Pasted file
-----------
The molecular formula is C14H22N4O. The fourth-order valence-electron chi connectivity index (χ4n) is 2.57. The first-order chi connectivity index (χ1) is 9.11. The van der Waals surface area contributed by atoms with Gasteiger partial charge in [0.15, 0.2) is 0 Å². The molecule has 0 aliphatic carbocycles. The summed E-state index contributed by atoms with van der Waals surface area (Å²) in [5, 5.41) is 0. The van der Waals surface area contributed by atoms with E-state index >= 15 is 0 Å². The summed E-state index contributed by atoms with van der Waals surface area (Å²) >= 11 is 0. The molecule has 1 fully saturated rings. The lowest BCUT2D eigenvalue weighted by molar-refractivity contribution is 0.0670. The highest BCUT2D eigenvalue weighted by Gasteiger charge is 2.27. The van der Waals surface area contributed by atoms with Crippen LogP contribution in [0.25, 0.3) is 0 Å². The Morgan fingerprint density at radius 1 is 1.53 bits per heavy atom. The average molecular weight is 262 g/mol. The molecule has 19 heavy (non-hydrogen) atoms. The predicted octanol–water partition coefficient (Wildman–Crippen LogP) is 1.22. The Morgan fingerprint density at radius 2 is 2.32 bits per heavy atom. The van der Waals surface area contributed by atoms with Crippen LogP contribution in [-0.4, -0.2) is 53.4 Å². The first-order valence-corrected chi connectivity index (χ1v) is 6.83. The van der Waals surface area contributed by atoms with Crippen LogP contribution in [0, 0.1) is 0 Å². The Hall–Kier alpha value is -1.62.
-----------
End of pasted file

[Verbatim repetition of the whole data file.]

The molecular formula is C14H22N4O. The fourth-order valence-electron chi connectivity index (χ4n) is 2.57. The first-order chi connectivity index (χ1) is 9.11. The van der Waals surface area contributed by atoms with Gasteiger partial charge in [0.15, 0.2) is 0 Å². The molecule has 0 aliphatic carbocycles. The summed E-state index contributed by atoms with van der Waals surface area (Å²) in [5, 5.41) is 0. The van der Waals surface area contributed by atoms with E-state index >= 15 is 0 Å². The summed E-state index contributed by atoms with van der Waals surface area (Å²) >= 11 is 0. The molecule has 1 fully saturated rings. The lowest BCUT2D eigenvalue weighted by molar-refractivity contribution is 0.0670. The highest BCUT2D eigenvalue weighted by Gasteiger charge is 2.27. The van der Waals surface area contributed by atoms with Crippen LogP contribution in [0.25, 0.3) is 0 Å². The Morgan fingerprint density at radius 1 is 1.53 bits per heavy atom. The average molecular weight is 262 g/mol. The molecule has 19 heavy (non-hydrogen) atoms. The predicted octanol–water partition coefficient (Wildman–Crippen LogP) is 1.22. The Morgan fingerprint density at radius 2 is 2.32 bits per heavy atom. The van der Waals surface area contributed by atoms with Crippen LogP contribution in [-0.4, -0.2) is 53.4 Å². The first-order valence-corrected chi connectivity index (χ1v) is 6.83. The van der Waals surface area contributed by atoms with Crippen LogP contribution in [0, 0.1) is 0 Å². The Hall–Kier alpha value is -1.62.